Aztecs and Aquaponics

Modern cultivation looks for answers from the Aztecs.

Aquaponics, a self-sustaining water system, grows crops and raises fish. The Aztecs created this cultivation process around 1000 AD.

Aztecs performed the process using floating rafts in canals and lakes, called “chinampas”.

How does old Aztec farming effect the modern world? Believe it or not, this could be the future of agriculture.

Aquaponics grows crops without dirt and less water; the cool trick, the fish grow in the water used to feed the plants!

Crops need three things to grow, and dirt isn’t one. Plants obviously need sun for photosynthesis, to grow. The second being nutrients, plants can’t make food from nothing. The third being water, water equals life!

Aquaponics utilizes plants’ three needs more efficiently than regular farming, other than sunlight.

As previously mentioned, plants don’t need dirt, just the nutrients found in it. Aquaponics uses nutrient rich water; the enriched water comes from waste produced by the fish growing within the system.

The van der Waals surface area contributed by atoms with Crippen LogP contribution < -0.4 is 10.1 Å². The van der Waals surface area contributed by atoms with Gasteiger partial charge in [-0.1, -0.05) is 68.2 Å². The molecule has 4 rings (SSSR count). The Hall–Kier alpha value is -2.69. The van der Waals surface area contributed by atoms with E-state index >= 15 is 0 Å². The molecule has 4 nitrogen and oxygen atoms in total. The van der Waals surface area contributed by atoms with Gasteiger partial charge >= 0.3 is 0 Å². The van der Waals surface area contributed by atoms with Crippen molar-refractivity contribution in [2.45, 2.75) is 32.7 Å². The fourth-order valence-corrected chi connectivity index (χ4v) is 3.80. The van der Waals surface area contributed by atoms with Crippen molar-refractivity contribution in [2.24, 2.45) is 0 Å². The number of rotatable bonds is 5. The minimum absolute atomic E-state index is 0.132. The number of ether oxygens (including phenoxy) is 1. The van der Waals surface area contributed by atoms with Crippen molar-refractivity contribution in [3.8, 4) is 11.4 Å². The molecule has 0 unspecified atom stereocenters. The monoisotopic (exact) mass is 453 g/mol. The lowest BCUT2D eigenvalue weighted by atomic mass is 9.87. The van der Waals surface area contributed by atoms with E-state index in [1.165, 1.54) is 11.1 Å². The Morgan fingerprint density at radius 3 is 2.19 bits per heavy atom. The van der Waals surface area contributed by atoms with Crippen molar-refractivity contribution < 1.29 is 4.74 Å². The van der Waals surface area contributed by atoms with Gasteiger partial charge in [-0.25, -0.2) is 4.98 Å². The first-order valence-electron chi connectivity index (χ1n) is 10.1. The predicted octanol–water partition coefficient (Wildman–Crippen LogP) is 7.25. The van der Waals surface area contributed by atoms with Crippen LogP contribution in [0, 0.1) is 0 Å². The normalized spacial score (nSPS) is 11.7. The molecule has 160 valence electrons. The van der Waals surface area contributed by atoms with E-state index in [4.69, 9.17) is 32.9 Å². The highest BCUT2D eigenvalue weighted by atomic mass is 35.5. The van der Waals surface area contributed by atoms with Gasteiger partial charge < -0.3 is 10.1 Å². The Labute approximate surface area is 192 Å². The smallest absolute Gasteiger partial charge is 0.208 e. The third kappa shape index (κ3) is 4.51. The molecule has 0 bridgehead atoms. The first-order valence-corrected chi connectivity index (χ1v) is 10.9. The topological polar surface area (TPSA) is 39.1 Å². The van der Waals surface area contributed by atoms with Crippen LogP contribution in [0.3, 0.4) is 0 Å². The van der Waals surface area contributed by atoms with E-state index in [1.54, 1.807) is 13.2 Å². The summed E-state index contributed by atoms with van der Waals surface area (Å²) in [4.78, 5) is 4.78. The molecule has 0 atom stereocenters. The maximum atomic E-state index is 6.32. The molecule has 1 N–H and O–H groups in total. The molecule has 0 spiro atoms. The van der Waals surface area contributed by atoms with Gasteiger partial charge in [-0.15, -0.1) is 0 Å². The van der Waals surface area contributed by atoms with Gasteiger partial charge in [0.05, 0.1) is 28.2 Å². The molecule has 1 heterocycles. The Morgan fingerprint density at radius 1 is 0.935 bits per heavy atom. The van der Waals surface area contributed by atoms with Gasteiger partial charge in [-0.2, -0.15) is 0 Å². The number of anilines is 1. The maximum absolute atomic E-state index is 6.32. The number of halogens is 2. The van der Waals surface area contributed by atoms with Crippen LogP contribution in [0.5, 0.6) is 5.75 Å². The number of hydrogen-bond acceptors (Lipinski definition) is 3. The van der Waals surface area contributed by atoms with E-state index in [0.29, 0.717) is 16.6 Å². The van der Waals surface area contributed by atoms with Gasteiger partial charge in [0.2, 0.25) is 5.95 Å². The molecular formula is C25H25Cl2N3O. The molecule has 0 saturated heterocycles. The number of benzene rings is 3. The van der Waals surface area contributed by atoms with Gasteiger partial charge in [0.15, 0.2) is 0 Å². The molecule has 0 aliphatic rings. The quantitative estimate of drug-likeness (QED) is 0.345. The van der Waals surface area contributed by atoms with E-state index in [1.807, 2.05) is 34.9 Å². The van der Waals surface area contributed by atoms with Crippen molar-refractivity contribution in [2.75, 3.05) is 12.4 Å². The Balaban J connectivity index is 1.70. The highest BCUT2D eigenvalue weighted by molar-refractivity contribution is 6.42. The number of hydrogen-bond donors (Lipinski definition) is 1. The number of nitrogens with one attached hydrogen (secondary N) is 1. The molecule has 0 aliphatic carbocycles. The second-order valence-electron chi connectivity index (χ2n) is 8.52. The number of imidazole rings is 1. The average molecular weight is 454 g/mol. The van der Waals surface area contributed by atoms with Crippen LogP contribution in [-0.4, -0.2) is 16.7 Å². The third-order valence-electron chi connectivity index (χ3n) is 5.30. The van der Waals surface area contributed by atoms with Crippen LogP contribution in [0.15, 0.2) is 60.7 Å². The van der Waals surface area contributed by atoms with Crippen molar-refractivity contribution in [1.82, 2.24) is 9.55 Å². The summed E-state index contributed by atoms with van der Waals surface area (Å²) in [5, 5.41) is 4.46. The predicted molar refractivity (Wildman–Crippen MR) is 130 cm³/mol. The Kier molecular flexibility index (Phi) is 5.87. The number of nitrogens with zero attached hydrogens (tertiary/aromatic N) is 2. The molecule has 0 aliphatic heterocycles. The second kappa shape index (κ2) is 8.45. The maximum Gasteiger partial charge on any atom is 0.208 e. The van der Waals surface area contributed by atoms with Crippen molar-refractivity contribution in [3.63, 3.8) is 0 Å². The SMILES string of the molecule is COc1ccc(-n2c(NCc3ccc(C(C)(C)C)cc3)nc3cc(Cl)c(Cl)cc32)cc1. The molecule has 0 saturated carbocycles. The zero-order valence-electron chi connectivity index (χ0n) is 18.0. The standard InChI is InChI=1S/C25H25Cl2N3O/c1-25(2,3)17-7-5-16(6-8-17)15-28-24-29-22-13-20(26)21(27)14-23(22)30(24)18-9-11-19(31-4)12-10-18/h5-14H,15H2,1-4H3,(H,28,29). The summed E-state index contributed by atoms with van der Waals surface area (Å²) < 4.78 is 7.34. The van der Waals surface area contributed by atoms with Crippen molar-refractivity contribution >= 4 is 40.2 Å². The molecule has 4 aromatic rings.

Red worms and bacteria (in another tank) break down these byproducts into usable nutrients for plants. Once the plants take all the nutrients, the water circulates back to the fish. The plants filter the water as they extract nutrients, providing clean water for the fish.

Picture from: The Aquaponic Source

Since aquaponics evades harsh fertilizers and acres of land, the environment can be more at ease.

Traditional farming wastes more water; water can’t be reused because of soil absorption. Versus aquaponics, which recycles the water, moving from the plants to the fish tank, then pumped back for plant use.  Ultimately reducing water waste.

Over longer periods of time (which can be shorter in hotter/dryer climates) water  loss occurs through evaporation and transpiration (water leaving through plants’ pores). Although water will need to be added, its efficiency still stands greater than conventual farming.

Aquaponics becomes a self-sustaining ecosystem with the fish, plants and bacteria depending upon one another to survive. This satisfies mans’ needs while helping the environment.

It just goes to show, maybe looking toward the past isn’t such a bad idea.

 

For more information check out these links:

https://www.theaquaponicsource.com/what-is-aquaponics/

http://www.growingpower.org/education/what-we-grow/aquaponics/

https://www.milkwood.net/2014/01/20/aquaponics-a-brief-history/